Muskogee Community Hospital in Muskegee, OK, opened in March 2009 to bring a higher standard of care to the community while creating a model of green health care design. The physician-owned facility includes 45 licensed patient rooms, four operating suites, three procedure rooms, Level IV emergency room, and imaging services. MCH is the first hospital in Oklahoma to be designed and built using the science-based Green Guide for Healthcare and the principles of the USGBC’s LEED® rating system for New Construction, and is currently awaiting LEED Gold certification.
During the planning phase of the project, Martin Engineering Design, Inc. (Tulsa, OK) prepared an economic analysis to compare costs of different HVAC systems. This study found that the two-pipe geothermal closed-loop water source heat pump system would save about 10% on initial cost compared to a standard four-pipe, VAV HVAC system by eliminating the need for a central plant, cooling towers, additional piping, etc.
The study further predicted that the geothermal system will save around $144,000, or more than 50% annually in heating, cooling, and maintenance costs over a VAV system. As noted, by combining this geothermal HVAC system design with other energy-saving measures, MCH is expected to be 24% more efficient than a regular hospital. These figures do not include the additional energy and maintenance savings that are typically achieved by installing UVC at the coils.
The Cure is UVCSteril-Aire, Inc.’s UVC Emitters™ were ultimately specified for facility-wide use in the hospital’s innovative infection control strategy. The devices are installed in the AHUs and in custom-designed, ceiling-mounted devices in the surgical and procedural suites, marking the first time a hospital has used UVC technology in this way. Steril-Aire devices use high output UVC energy to eradicate airborne viruses and bacteria as well as surface biofilm/mold and pathogens, to improve IAQ and reduce hospital -cquired infections.
“We are hopeful that UVC technology will help us to record some of the lowest infection rates in the country by keeping bacteria and other microbes continuously in check,” reports MCH president Mark Roberts. “We have equipped the hospital with two and sometimes even three layers of UVC protection - in the outside air intake; in the individual air handling units that serve virtually all patient areas; and in ceiling-mounted devices that are specially engineered for ‘after-hours’ disinfection of the surgical and procedural areas with cleansing germicidal light. Through this approach, we expect to destroy +99% of microbial contaminants.”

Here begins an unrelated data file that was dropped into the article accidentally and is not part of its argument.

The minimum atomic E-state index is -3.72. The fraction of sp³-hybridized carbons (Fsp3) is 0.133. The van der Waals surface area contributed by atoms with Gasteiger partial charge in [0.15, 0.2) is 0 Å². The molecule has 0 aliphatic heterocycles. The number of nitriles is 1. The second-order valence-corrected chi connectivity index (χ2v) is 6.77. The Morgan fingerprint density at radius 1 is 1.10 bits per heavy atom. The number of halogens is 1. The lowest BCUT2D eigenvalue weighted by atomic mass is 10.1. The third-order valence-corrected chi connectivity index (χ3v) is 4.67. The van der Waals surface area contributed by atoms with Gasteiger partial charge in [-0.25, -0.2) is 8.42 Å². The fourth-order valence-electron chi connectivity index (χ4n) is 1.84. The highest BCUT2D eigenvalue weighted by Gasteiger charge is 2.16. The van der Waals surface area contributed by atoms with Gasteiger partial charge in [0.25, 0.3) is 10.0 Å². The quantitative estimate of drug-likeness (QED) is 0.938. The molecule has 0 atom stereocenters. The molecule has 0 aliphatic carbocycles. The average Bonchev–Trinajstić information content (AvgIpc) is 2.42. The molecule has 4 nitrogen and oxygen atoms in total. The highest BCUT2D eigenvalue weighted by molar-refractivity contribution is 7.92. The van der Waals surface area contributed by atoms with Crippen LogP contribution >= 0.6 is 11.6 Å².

All-Around Energy SavingsRed Bud Air Filter Sales & Service of Tulsa supplied the UVC devices to installation contractor Hogle Mechanical of Muskogee, OK, and worked with Martin Engineering Design, Inc. to ensure proper design and application of the product in the hospital’s 77 AHUs and seven ceiling units.
The extensive use of UVC with the unique addition of the ceiling-mount units is one of many firsts achieved by MCH. Its environmentally friendly construction has made it the first health care facility to garner the EPA’s “Designed to Earn the ENERGY STAR®” recognition. MCH is also the first hospital to use a closed-loop ground source geothermal system that covers the facility’s entire heating and cooling needs.
“The use of geothermal heat pumps in place of a traditional central HVAC system will give MCH much better zoned control while also saving energy,” states Glenn Martin, president of Martin Engineering Design. “The small heat pump units, being located on a mechanical interstitial space, are very easy to access and service. Even with the ease of service, UVC offers an important advantage: It continuously cleans the coil and drain pan surfaces of biofilm buildup, reducing or eliminating the need for costly manual cleaning and keeping the units in ‘as-new’ condition so they run more efficiently,” Martin explains. “As a result, UVC saves on maintenance and energy.”
“Any time we can save money by being green, it’s a win-win situation,” adds MCH’s Roberts, noting that “whether the savings go into better care or lower costs, the patients will benefit.” ES